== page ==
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I modified my website slightly so that links pointing to an item submission of some sorts (such as the "add item to shopping cart" link) are now submit buttons. For example:

I converted:

<a href="http://example.com/item123/buy">Add to cart</a>

To something like:

<form action="example.com" method="POST" enctype="multipart/form-data">
<input type="hidden" name="ItemNo" value="123">
<input type="hidden" name="Action" value="buy">
</form>

This comes with two advantages. The button click doesn't go to a cached page, meaning data is actually being submitted, and seeing that I've applied this change to over 500,000 pages and I changed 4 links to 4 buttons, Search engine spiders will now have to only scan 500,000 pages as opposed to 2,500,000 pages.

The only thing I can think of which might be a problem is ads inside those pages after the button is clicked.

So now I'm curious. I looked at my performance stats, and my RPM was averaging out at 7 cents RPM and now today after the change its at 0 cents RPM. I know people say that RPM means that's what you make per 1000 users, but I think google is evaluating it much differently.

So can anyone tell me why my RPM went to 0 and/or give me suggestions on how to increase my RPM without forcing users to require the use of javascript to view my site? Is my form at fault? could my link idea be improved? I apparently am terrible at SEO's best practices.

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    RPM is calculated over the past 30 days. This means that realistically, it cannot have actually gone down to 0 overnight. It is a metrics/calculation snafu of some sort and I will bet you that it will correct itself in time. I am sure it is just a coincidence. On a side note, $.07 is rather low. But being an e-commerce site, I rather suspect your focus has not been on Adsense conversion. If this is an important part of your strategy, then you must focus your SEO to: one, gain user traffic; and two, focus more on "money" keywords. I do not know your site, but I am sure it can be improved. – closetnoc Mar 15 '15 at 18:04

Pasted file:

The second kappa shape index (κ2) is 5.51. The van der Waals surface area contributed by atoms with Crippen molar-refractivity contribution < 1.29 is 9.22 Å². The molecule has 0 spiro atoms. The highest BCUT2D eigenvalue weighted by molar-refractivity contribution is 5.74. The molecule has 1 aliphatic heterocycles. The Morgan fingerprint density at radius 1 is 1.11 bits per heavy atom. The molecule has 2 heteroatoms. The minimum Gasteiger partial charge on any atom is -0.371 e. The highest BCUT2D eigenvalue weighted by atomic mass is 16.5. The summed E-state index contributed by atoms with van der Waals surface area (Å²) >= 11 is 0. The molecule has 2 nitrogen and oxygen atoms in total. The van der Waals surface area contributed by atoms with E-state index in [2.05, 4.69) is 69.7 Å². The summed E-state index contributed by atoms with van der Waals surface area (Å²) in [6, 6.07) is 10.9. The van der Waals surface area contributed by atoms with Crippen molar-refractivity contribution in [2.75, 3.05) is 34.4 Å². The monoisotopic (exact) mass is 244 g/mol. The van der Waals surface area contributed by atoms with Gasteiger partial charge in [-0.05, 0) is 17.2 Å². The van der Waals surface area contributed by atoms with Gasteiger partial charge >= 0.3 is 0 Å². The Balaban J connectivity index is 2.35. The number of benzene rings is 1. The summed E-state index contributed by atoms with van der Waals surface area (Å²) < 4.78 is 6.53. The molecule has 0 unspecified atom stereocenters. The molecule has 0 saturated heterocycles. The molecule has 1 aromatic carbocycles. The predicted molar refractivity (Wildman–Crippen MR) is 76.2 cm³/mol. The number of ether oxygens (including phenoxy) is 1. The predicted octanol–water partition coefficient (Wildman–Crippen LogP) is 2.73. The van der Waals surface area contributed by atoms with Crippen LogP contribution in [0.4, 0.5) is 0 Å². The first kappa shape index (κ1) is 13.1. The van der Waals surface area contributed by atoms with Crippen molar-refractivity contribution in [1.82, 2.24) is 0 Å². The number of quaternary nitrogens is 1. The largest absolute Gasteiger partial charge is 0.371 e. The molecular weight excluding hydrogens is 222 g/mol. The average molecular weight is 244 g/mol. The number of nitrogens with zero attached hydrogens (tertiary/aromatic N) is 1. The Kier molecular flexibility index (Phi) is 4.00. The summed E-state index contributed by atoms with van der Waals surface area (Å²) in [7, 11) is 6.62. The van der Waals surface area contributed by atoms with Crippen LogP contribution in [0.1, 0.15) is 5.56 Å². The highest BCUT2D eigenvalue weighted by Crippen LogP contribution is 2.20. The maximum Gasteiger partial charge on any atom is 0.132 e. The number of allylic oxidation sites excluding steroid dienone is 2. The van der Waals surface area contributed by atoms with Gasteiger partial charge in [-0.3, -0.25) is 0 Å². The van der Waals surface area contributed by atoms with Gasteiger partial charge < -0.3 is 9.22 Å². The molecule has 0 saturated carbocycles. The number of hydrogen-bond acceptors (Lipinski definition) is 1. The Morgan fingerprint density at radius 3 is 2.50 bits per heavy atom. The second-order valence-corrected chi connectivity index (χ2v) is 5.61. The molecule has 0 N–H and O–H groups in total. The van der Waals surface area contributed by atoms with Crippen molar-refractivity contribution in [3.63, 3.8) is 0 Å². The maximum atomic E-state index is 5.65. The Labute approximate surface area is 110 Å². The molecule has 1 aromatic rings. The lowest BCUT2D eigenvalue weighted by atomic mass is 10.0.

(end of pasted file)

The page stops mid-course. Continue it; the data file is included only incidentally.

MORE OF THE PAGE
• "seeing that I've applied this change to over 500,000 pages and I changed 4 links to 4 buttons, Search engine spiders will now have to only scan 500,000 pages as opposed to 2,500,000 pages." - how many pages (canonical URLs) do you have on your site? If you have 500,000 pages then search engines can only ever scan 500,000 pages, regardless of internal linkage? (It sounds like you are implying that spiders literally crawl links as they find them? - that is not how search engine spiders work.) – MrWhite Mar 15 '15 at 20:02
  • I did the changes to try to focus more on seo (hence trying to make spiders crawl 2,000,000 less pages and trying to make them crawl the more useful pages). Each of the pages is focused on a different image. And even if search engines dont crawl every link they find, I'm sure content scrapers try to crawl every link in every anchor tag and by me making the changes, I'd at least gain speed (by giving content scrapers less links to crawl). But I do appreciate closetnocs answer. maybe time is the answer. – Mike Mar 16 '15 at 2:33
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When you are using POST to pass relevant parameters to the page such as what was added to the cart, AdSense no longer knows what is on the page. From Ad code implementation AdSense code for dynamically generated pages:

Dynamic pages that use the POST method for form submission
Sites using the POST method use the same URL for many different content pages. To allow us to target the content of each unique page, we recommend that you change these pages so that your variables are passed through the URL using the GET method.

This will either cause ads not to display at all, or to not be relevant to the content of the page.

  • Ok, funny thing is today I received an adsense click from the page with 4 buttons on a post form. The content when the post form is submitted doesn't qualify as a full page because its pretty much a repeat of the previous page but with a status message added. so I guess I made the right move. – Mike Mar 16 '15 at 18:47

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